All the films from all the editions, including those subsequently removed, presently totalling 1167. An easy way of seeing how…
A new provocation from the director of "Romance"
Elena is 15, beautiful and flirtatious. Her less confident sister, Anais, is 12, and constantly eats. On holiday, Elena meets a young Italian student who is determined to seduce her. Anais is forced to watch in silence, conspiring with the lovers, but harboring jealousy and similar desires. Their actions, however, have unforeseen tragic consequences for the whole family.
God dam god damn god damn. Here follows an arbitrary review of both Fat Girl and "Flawless," because both are on my mind:
My only complaints* are that this song still contextualizes female power through appearance and uses the term "bitches," which is problematic. Except, of course, Beyonce knows what the fuck she's doing. She's made an anthem. She knows what the best pop songwriters know (no idea if she wrote it; doesn't matter): you make the song about anyone, even when it isn't. So when she sings about being flawless, she's putting words into the mouths of her listeners. The chorus is what they're gonna sing along with most; the verses, with their specific references, allow them to be…
I don't want to mislead anyone who hasn't seen this film as to what it's like. It is a caustic and brutal film that assaults preconceptions of love and seduction in the most Brechtian and painful of ways. It's not a horror film by the strict definitions of genre, but at the very least, it is related to horror. Its grandmother was horror. It's one quarter horror.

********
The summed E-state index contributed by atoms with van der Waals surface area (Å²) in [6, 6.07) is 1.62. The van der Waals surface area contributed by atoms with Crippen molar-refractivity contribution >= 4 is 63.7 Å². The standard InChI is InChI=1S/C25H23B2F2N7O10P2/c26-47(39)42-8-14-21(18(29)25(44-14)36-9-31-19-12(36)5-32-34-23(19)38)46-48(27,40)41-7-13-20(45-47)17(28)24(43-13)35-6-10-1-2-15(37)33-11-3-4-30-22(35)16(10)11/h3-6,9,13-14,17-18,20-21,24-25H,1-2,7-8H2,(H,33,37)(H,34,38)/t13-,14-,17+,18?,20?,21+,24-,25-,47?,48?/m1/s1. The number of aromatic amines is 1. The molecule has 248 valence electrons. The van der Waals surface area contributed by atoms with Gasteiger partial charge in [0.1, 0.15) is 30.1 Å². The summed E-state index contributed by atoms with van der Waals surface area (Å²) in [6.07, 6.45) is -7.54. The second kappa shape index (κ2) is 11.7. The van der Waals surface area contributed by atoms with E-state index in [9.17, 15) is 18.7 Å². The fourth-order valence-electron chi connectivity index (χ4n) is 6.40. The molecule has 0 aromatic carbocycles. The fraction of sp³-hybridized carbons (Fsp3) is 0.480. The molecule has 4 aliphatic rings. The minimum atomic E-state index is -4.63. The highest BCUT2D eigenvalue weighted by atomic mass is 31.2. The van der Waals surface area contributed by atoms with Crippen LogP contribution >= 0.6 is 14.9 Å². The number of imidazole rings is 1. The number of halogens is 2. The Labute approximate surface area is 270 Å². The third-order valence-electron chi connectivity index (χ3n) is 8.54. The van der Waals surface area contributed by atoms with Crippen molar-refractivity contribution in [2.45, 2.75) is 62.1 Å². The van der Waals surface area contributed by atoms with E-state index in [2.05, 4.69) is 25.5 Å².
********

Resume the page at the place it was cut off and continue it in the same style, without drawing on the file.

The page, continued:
But I don't really want to talk about the horror of the film. Or its commentary on the patriarchy. I'd like to talk about Fat Girl's conception of family, something skimmed over in the film sometimes despite the original French title being A Ma Soeur (To My Sister).
The popular Western conception of…
A brutal exploration of sexuality in a patriarchal society.
Sorry, but the ending is perfect.
Feminist filmmaking at its finest.
I was underwhelmed by the fact that the term provocative, which you’ll find often when scrolling through reviews and synopsises of this picture, its applicability stopped at the movie’s title. That’s what I was thinking right up until the final five minutes. Then, holy shit. I won’t spoil things for those who haven’t seen this, but holy shit. For the larger part it’s a very French tale of a teenage girl (played by a beautiful Roxane Mesquida) her sexual awakening over the course of a vacation holiday. I watched it mainly for that reason; I don’t know what it is with me, but films that give attention to sex always seem to interest me. It tickles my fancy I guess.…
I'm a little bit in love with this film, but I'll have to consider the ending some more before a second viewing (hopefully on big screen) can probably maybe vaunt it into Personal Canon status. I will offer some grain-of-salt interpretation, because I'm not sure, but: Breillat is, I think, creating a confusion of thematic coherence on purpose, pulling a very Bunuelian maneuver (the rapist reminds me greatly of the guy from Belle de Jour) to offer, to the viewer (rather than the character, which is what Bunuel does), a choice, as put eloquently in the film's last lines: "don't believe me if you don't want to". This reminded me of the closing line of Alice Munro's "How I…
Perceptive film about young sexual awakening, self-identity, familial bonds, and then an ending that left me completely chilled and devastated. I think I'll need more time to grapple with it.